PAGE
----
ith the fourth largest economy in Latin America, Colombia is intent on increasing its overall competitiveness. Results can be found in the rapid growth of the country’s business process outsourcing (BPO) and IT services industries.
As 64% of the population is under 40 years old, the country is prioritizing education and building skills programs. The Colombian BPO Association has found that 57% of employees within the sector are between the ages of 18 and 29.
“About 20 years ago Colombia started betting on an industry that at the beginning was just contact and call centers. We began to work with entities like SENA to create programs to simulate and give people a chance to be bilingual,” says ProColombia Vice President of Investment Julio Puentes Montaño. SENA is the Servicio Nacional de Aprendizaje or National Learning Service, which maintains 33 regional centers and 117 training centers. “Colombia is working hard in order to close these gaps and now we see the fruits of these programs.”
Located in the Atlántico state on the country’s northern coast, Barranquilla is quickly becoming a services hub supporting U.S and European clients. Over the past five years, 53% of the 20,000 direct jobs created in Barranquilla are in the BPO and IT industries.
Leaders have been intent on becoming a bilingual city, ensuring the workforce hits intermediate to upper-intermediate (B1 to B2) English levels. Multinational corporations such as Amazon, Dell, Acer, Walmart, Landstar, AT&T have established services operations here and largely depend on English for business communications. Through programs like Soy Bilingüe and Inglés para el Trabajo the city has been able to train thousands of students every year before they enter the workforce.
Barranquilla is the coastal arrival point for four of the 10 submarine fiber optic cables that connect the country to the rest of the world, offering increased bandwidth and reliability. That’s one reason international technology and telecommunications company GTD is preparing to open its second Colombian data center in Barranquilla with a $20 million investment. After success offering backup infrastructure for Bogotá clients from Medellín, the company felt expanding here was a natural fit.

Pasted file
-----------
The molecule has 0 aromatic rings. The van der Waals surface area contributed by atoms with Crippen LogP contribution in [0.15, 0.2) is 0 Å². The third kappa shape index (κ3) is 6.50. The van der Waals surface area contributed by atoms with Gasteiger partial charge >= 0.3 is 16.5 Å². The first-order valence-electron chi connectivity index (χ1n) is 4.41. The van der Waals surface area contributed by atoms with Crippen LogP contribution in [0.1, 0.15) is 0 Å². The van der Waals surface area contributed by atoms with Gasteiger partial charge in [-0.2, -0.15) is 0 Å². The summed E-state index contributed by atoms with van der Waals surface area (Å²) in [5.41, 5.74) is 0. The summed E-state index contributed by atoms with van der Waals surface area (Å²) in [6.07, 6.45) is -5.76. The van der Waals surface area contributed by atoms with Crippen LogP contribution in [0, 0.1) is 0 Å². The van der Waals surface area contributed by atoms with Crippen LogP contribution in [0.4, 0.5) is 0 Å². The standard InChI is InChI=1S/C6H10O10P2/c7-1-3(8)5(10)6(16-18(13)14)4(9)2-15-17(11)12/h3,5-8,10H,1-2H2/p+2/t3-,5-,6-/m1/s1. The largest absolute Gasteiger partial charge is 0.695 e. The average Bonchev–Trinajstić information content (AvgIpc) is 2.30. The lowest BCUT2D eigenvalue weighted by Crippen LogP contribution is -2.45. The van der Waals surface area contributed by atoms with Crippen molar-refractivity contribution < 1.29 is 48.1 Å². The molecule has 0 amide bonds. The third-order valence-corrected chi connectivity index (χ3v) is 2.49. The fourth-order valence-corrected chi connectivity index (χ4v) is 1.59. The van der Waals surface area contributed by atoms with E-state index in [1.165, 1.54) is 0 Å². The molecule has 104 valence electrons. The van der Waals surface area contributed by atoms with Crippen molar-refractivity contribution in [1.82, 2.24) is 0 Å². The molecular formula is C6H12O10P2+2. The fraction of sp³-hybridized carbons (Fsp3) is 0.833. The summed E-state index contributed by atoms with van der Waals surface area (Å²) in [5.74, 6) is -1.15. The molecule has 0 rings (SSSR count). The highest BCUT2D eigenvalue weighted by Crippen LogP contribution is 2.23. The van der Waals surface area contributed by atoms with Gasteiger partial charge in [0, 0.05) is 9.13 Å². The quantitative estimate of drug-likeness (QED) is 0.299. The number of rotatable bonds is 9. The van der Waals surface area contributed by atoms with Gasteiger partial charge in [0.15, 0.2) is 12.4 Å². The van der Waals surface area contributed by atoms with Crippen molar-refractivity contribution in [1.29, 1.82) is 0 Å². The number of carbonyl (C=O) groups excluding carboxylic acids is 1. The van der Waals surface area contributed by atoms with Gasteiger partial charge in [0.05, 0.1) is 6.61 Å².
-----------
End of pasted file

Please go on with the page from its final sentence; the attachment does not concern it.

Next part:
“The city has direct connection to the Americas, connection to four submarine cables, it has low seismic alerts and a good energy matrix,” GTD Country Manager Fernando Maturana told me during the ProBarranquilla segment of the recently held Colombia Investment Summit. “We found that we can make Barranquilla a connectivity hub for Latin America in Colombia.”
In Valle del Cauca in the Pacifica region of Colombia, a rise in BPO and IT investments created the need for Zonamerica to launch an over 93-acre technology park just south of capital city Cali. Valle del Cauca’s digital economy cluster includes more than 800 companies within the IT sector, and this addition looks to welcome more.
Established as an FTZ and within the city’s university cluster, the site brings together the benefits of low cost of living and labor with ideal talent. Zonamerica has agreements with local institutions for companies to receive discounts for programs or skills training during operations. The park has its own on-site, 10,700-sq.-ft. tier IV data center and will soon feature restaurants, a gym, recreational space and transportation services.
“This is different from anything offered in Cali or the country,” says Zonamerica Colombia General Manager Henry Arias Amórtegui. “We grow with the company with scalable infrastructure and try to be a one-stop solution.”
The park offers 107,639 sq. ft. of leasable space and has 34 companies installed on site. Upon full buildout, Zonamerica will house 24 buildings over 1 million sq. ft., with the capacity to support more than 17,000 jobs.